A decision about the future of the NFL in Los Angeles probably won’t happen until January 2016, as owners are drawing lines in the sand regarding new stadiums and the teams that will be allowed to be moved.
It’s been fascinating watching all the twists and turns regarding an NFL LA decision: developments that were regarded as sure deals are now falling to the wayside. Basically, we’re down to two stadium plans and three teams eyeing the market:
- St. Louis Rams owner Stan Kroenke plans on breaking ground on a new Inglewood stadium in December, before the NFL makes a decision on the market. Kroenke’s plan calls for a redevelopment of the Hollywood Park site built around the new stadium. He’s also proposing a move of his Rams back to Los Angeles. Meanwhile, Missouri officials are working on funding for a new St. Louis stadium.
- The San Diego Chargers and Oakland Raiders are still pursuing a new Carson stadium (shown in the renderings on this page), but both San Diego and Oakland are still pitching new stadiums in an attempt to retain the teams.
Now, it’s not likely that an NFL LA decision will allow for three teams in the market, especially with new stadium plans still alive for three of the teams. And there’s also the terms of the NFL relocation policy, which stresses the need to allow a market to retain a team with a new facility while causing the least amount of disruption to a fan base.
That’s why NFL insider say the relocation committee led by Panthers owner Jerry Richardson could allow the San Diego Chargers to move up the freeway, but that’s not a sure deal: other reports have owners split between the Chargers and the Rams in terms of relocation. Kroenke will have some supporters who admire his willingness to build his own facility, but a two-team facility in Carson may be more appealing. From the Los Angeles Times:
What the NFL doesn’t want is for this process to come down to a vote that pits the two projects, which would mean that one or two of the owners would emerge from that room as a loser and have to return to a market he has tried to leave.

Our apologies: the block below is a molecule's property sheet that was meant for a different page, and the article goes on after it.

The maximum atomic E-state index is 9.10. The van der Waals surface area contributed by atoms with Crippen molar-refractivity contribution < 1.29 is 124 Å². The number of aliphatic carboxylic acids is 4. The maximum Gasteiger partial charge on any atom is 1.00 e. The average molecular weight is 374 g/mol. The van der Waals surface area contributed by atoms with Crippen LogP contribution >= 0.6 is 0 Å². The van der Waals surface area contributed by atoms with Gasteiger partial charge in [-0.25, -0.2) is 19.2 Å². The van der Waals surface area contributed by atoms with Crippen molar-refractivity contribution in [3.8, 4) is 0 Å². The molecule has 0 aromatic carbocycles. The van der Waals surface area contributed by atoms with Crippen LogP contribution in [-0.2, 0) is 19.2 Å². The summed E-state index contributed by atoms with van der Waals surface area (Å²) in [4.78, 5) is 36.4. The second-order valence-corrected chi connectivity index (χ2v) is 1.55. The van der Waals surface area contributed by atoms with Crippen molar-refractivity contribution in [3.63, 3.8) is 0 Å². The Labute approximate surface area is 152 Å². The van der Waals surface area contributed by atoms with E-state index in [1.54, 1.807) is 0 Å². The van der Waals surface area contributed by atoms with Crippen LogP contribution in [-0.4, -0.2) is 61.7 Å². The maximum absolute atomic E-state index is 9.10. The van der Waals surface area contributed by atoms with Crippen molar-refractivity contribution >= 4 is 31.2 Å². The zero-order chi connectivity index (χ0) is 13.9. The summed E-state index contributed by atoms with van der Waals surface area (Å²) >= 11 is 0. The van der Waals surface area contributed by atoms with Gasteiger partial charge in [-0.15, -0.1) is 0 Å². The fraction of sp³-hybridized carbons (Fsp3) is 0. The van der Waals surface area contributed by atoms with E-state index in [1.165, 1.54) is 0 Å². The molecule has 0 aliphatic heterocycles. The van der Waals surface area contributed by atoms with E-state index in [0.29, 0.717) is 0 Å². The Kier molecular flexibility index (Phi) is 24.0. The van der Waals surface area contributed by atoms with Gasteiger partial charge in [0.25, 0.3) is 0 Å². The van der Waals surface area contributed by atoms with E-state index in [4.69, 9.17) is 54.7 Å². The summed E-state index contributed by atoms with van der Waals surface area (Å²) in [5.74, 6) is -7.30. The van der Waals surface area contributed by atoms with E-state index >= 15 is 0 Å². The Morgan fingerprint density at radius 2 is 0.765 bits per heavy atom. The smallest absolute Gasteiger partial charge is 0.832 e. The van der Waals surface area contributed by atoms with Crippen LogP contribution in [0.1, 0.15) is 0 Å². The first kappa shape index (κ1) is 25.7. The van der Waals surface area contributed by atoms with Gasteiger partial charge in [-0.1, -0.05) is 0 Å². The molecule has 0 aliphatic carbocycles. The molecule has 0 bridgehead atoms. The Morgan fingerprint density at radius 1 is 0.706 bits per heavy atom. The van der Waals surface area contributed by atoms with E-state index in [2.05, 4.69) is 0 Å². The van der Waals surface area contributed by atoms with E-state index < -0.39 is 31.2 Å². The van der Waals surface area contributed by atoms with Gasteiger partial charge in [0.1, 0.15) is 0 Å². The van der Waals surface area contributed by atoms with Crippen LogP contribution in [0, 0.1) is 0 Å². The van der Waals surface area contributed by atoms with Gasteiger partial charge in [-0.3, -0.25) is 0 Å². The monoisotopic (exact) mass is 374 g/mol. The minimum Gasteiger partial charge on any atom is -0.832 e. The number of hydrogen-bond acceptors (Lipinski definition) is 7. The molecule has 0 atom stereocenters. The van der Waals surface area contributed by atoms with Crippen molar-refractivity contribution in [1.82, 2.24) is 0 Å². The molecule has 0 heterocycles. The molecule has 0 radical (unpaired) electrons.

The league is looking for a managed outcome, probably a grand bargain among the teams involved, and then to put that solution to a vote that would garner support from at least the requisite 24 of 32 owners.
There is a possibility the league could push the pause button on the process — an outcome people in L.A. know well — but both NFL executives and owners on the six-member Committee on Los Angeles Opportunities say it is more likely that they are going to move forward and finally make a decision on relocation.
You also have a situation where the owners of two teams — the Chargers and the Rams — are not participating in new-stadium talks in their current home cities, leading mayors and elected officials to directly lobby members of the NFL relocation committee. From KUSI:
Mayor Kevin Faulconer, County Supervisor Ron Roberts and Stadium Consultant Chris Melvin traveled to three states last week for meetings with NFL owners to make the case for keeping the Chargers in San Diego.
They met with Giants owner John Mara in New York, Patriots Owner Robert Kraft in Massachusetts, and Panthers Owner Jerry Richardson in Charlotte…
When the Chargers broke off negotiations in June, the city began negotiations with individual members of the L.A. Committee, which will carry great weight on any decision about whether teams can move.